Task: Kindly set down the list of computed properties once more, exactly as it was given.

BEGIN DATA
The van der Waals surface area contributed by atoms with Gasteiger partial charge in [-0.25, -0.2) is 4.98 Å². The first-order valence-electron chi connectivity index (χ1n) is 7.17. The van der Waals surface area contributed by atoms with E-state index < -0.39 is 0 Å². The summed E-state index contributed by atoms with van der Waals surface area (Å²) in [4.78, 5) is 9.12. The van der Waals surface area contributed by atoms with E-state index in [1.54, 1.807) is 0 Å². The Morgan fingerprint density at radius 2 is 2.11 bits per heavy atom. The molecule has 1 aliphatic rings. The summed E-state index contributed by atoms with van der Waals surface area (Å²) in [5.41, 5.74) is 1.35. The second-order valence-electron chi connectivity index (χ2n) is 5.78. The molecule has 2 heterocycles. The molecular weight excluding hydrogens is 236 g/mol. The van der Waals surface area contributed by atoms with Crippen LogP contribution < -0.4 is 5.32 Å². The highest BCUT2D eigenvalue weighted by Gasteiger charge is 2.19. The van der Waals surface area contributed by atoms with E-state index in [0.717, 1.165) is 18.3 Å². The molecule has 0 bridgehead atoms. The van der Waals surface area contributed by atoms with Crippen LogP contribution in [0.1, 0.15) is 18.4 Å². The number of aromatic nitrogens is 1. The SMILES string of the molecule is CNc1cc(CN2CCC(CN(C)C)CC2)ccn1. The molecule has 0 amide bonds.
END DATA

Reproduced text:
The van der Waals surface area contributed by atoms with Gasteiger partial charge in [-0.25, -0.2) is 4.98 Å². The first-order valence-electron chi connectivity index (χ1n) is 7.17. The van der Waals surface area contributed by atoms with E-state index < -0.39 is 0 Å². The summed E-state index contributed by atoms with van der Waals surface area (Å²) in [4.78, 5) is 9.12. The van der Waals surface area contributed by atoms with E-state index in [1.54, 1.807) is 0 Å². The Morgan fingerprint density at radius 2 is 2.11 bits per heavy atom. The molecule has 1 aliphatic rings. The summed E-state index contributed by atoms with van der Waals surface area (Å²) in [5.41, 5.74) is 1.35. The second-order valence-electron chi connectivity index (χ2n) is 5.78. The molecule has 2 heterocycles. The molecular weight excluding hydrogens is 236 g/mol. The van der Waals surface area contributed by atoms with Crippen LogP contribution < -0.4 is 5.32 Å². The highest BCUT2D eigenvalue weighted by Gasteiger charge is 2.19. The van der Waals surface area contributed by atoms with E-state index in [0.717, 1.165) is 18.3 Å². The molecule has 0 bridgehead atoms. The van der Waals surface area contributed by atoms with Crippen LogP contribution in [0.1, 0.15) is 18.4 Å². The number of aromatic nitrogens is 1. The SMILES string of the molecule is CNc1cc(CN2CCC(CN(C)C)CC2)ccn1. The molecule has 0 amide bonds.